or in patients with diabetes requiring insulin.

2

What you need to know before you

take Gliclazide tablets

Do not take Gliclazide tablets and tell

your doctor if you:

are allergic to gliclazide or any of the other

ingredients of this medicine (listed in section

6), to other medicines of the same group

(sulfonylureas), to other related medicines

(hypoglycaemic sulfonamides)

have insulin-dependent diabetes (type 1)

have ketone bodies and sugar in your urine

(this may mean you have keto-acidosis), a

diabetic pre-coma and coma

have severe kidney or liver disease

are taking miconazole (a treatment for fungal

infections) (see Other medicines and Gliclazide

tablets)

are breast-feeding (see Pregnancy and breast-

feeding).

Warnings and precautions

Talk to your doctor or pharmacist before taking

Gliclazide tablets. You should observe the

treatment plan prescribed by your doctor to

achieve proper blood sugar levels. This means,

apart from regular tablet intake, you observe the

dietary regime, have physical exercise and where

necessary, reduce weight.

During gliclazide treatment regular monitoring

of your blood (and possibly urine) sugar level

and also your glycated haemoglobin (HbA1c) is

necessary.

In the first few weeks of treatment the

risk of having reduced blood sugar levels

(hypoglycaemia) may be increased. So

particularly close medical monitoring is

necessary.

Low blood sugar (hypoglycaemia) may occur:

if you have meals irregularly or skip meals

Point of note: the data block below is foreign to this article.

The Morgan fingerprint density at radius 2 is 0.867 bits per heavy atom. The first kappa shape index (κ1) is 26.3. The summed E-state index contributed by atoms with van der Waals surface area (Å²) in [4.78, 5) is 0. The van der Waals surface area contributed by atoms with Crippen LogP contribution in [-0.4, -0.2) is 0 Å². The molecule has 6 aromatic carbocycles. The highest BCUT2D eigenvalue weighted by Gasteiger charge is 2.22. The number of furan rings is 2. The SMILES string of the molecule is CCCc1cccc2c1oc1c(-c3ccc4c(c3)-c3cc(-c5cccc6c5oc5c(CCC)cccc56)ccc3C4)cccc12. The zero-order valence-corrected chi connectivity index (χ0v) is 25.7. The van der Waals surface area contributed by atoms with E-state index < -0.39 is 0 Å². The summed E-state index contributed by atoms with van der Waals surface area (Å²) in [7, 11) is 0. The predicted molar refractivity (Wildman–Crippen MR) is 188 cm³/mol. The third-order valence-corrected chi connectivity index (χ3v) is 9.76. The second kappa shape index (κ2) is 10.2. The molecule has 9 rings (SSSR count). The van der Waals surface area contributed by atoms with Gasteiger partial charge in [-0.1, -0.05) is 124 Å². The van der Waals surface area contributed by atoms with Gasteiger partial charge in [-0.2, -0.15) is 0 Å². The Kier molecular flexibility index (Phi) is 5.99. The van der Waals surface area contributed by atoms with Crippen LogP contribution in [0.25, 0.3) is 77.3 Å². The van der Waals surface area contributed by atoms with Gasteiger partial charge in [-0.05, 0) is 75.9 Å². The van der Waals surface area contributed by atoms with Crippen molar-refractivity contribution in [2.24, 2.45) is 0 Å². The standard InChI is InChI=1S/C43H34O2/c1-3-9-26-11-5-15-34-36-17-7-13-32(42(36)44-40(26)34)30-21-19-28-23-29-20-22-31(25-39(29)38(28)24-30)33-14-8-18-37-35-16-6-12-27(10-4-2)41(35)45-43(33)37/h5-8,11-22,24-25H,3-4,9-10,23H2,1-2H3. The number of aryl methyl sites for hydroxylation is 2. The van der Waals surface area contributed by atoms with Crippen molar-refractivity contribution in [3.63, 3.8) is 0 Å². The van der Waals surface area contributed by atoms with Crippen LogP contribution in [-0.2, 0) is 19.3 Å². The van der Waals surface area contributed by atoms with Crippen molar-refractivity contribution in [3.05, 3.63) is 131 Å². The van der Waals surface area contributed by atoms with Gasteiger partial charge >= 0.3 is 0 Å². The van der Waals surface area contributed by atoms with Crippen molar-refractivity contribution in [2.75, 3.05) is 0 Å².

altogether, if you are fasting

if you are malnourished

if you change your diet

if you increase your physical activity and

carbohydrate intake does not match this

increase

if you drink alcohol, especially in combination

with skipped meals

if you take other medicines or natural remedies

at the same time

if you take too high doses of gliclazide

Other side effects

Digestive disorders: Abdominal pain,

nausea, vomiting, indigestion, diarrhoea and

constipation. These effects are reduced when

Gliclazide tablets are taken with a meal as

recommended.

Skin disorders: Skin reactions such as rash,

redness, itching, hives, angioedema (rapid

swelling of tissues such as eyelids, face, lips,

mouth, tongue or throat that may result in

breathing difficulty) have been reported. The

rash may progress to widespread blistering

or peeling of the skin. Exceptionally, signs of

severe hypersensitivity reactions (DRESS) have

been reported: initially as flu-like symptoms

and a rash on the face then an extended rash

with a high temperature.

Blood disorders: Decrease in the number

of cells in the blood (e.g. platelets, red and

white blood cells) which may cause paleness,

prolonged bleeding, bruising, sore throat and

fever. These symptoms usually stop when the

treatment is discontinued.

Liver disorders: There have been isolated

reports of abnormal liver function which can

cause yellow skin and eyes. If you get this,

see your doctor immediately. The symptoms

generally disappear if the drug is stopped.

Your doctor will decide whether to stop your

treatment.

Eye disorders: Your vision may be affected

for a short time, especially at the start of

treatment. This effect is due to changes in

blood sugar levels.